Have You Ever Heard of Section 37?

Planning law and regulation in Toronto and the province is complicated, cumbersome, and difficult to understand. It is overwhelmingly written by Queen’s Park, given the Constitutional arrangements in Canada which afford provinces so much legislative punch and power, especially in comparison to regional and municipal governments. Planning law reviews do occur on a routine basis and everyone has their own opinions and views on the state of the overall system and on what should be reformed. One interesting component of planning in the region is Section 37 – which refers to a section of the Ontario Planning Act. 

Section 37 is a clause which gives municipalities, through local Councillors (elected politicians), the power to negotiate changes to planning and zoning in exchange for monetary commitments to certain arbitrary projects. For example, let’s say you’re a developer with a fair bit of cash and you want to build a 30 storey condo in an area where zoning says 20 is the max. You’ve got access to a deal to buy a plot of land for a decent price, now want to make some profit, but calculate that a 20 storey building won’t net you the kind of proceeds you want. So, what do you do? Well, you activate S. 37 and ring up your local City Councillor.

Negotiations start. The Councillor hears you out and thinks what you want is not too unreasonable – it’s only a few extra storeys. What’s wrong with making money? Now in exchange for the immediate zoning change for your extra 10 storeys, the Councillor wants you to scratch his back. You see, he wants to get re-elected, and there’s a neighbourhood where he didn’t get as many votes in the last election that he could use in the next. He wants you to promise $250,000 to upgrade a park in his tricky neighbourhood. You say sure, why not, and the deal is done. Under Section 37, the commitments to projects in exchange for zoning changes are designed to be used to help the community add resources in needs in exchange for the heavy duty development changes. If a developer builds a 60 storey condo instead of a 20 storey condo, the impact on roads, sewers and local schools will be massive.

Councillors have huge power to negotiate these deals for their own political ends and the Section 37 system has come under serious scrutiny in recent years, especially under now deceased former Mayor Rob Ford. With the planning system undergoing massive reforms by now Premier Doug Ford, expect Section 37 to be changed thoroughly.  

Thaws, Rebounds and Real Estate Leaders

In our last blog, Tembo expressed optimism and positivity over the latest real estate stats in Toronto. Sales did well in April, and the amount of listings of new homes rose sharply.

 

Analysts were particularly optimistic over the rise in prices, which went up for two consecutive months. This combination of successively positive data suggest a healthy underlying market and the potential for growth and opportunities over the summer. Toronto’s market continues to dominate Canada’s housing sector, with almost as many homes sold in our city as Montreal, Calgary, and Ottawa combined. Positive expectations for increased demand, sales, and higher prices over the next few months are not without merit.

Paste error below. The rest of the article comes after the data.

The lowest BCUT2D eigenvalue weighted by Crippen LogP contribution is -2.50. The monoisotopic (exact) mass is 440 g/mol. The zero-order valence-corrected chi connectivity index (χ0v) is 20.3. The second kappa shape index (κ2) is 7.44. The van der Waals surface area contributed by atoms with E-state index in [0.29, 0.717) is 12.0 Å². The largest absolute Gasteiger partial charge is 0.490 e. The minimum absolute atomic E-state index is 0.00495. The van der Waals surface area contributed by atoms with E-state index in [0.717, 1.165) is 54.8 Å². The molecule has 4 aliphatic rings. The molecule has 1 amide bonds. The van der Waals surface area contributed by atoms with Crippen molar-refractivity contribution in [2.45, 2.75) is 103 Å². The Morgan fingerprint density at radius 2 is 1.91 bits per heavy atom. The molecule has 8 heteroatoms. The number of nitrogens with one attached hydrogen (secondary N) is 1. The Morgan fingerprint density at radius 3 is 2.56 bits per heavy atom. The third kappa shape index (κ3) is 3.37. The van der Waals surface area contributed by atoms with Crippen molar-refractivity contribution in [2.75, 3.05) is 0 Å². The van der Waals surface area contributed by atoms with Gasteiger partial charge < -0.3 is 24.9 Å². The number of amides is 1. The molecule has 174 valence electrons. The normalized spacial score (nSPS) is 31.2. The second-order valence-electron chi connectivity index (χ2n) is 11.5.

From May 20-23, Toronto will host Collision, one of the pre-eminent technology and AI Conferences in the world. One of the highlights of this Conference has been the focus on the growth and dynamism of tech. job growth in the city. Over the last 5 years Toronto has created more jobs in the tech space than any other urban area in North America, including mighty Silicon Valley. All of these young tech. professionals will need quality housing in the city and the amount of FDI (foreign direct investment) going to tech is expected to grow ever more rapidly in the next few months and years. This will be a big boon to housing. Economic growth in the city is projected to continue growing in real terms (above inflation), and immigration is growing, not slowing. These two macro trends suggest overall demand will continue rising.

On a final note, Toronto’s leadership in the real estate space continues to be cemented internationally. The biggest real estate company in the world is Brookfield Asset Management. It leads all of its peers in sales, amount of assets, and is extremely competitive in terms of the profits it generates. Separately, the volume of condo projects being built in Toronto and the GTA continues to build up. Chinese developers are building major condo towers in Scarborough, Newmarket is seeing its first major condo development in over 30 years, and Peel Region continues to see the ambitious condo projects underway.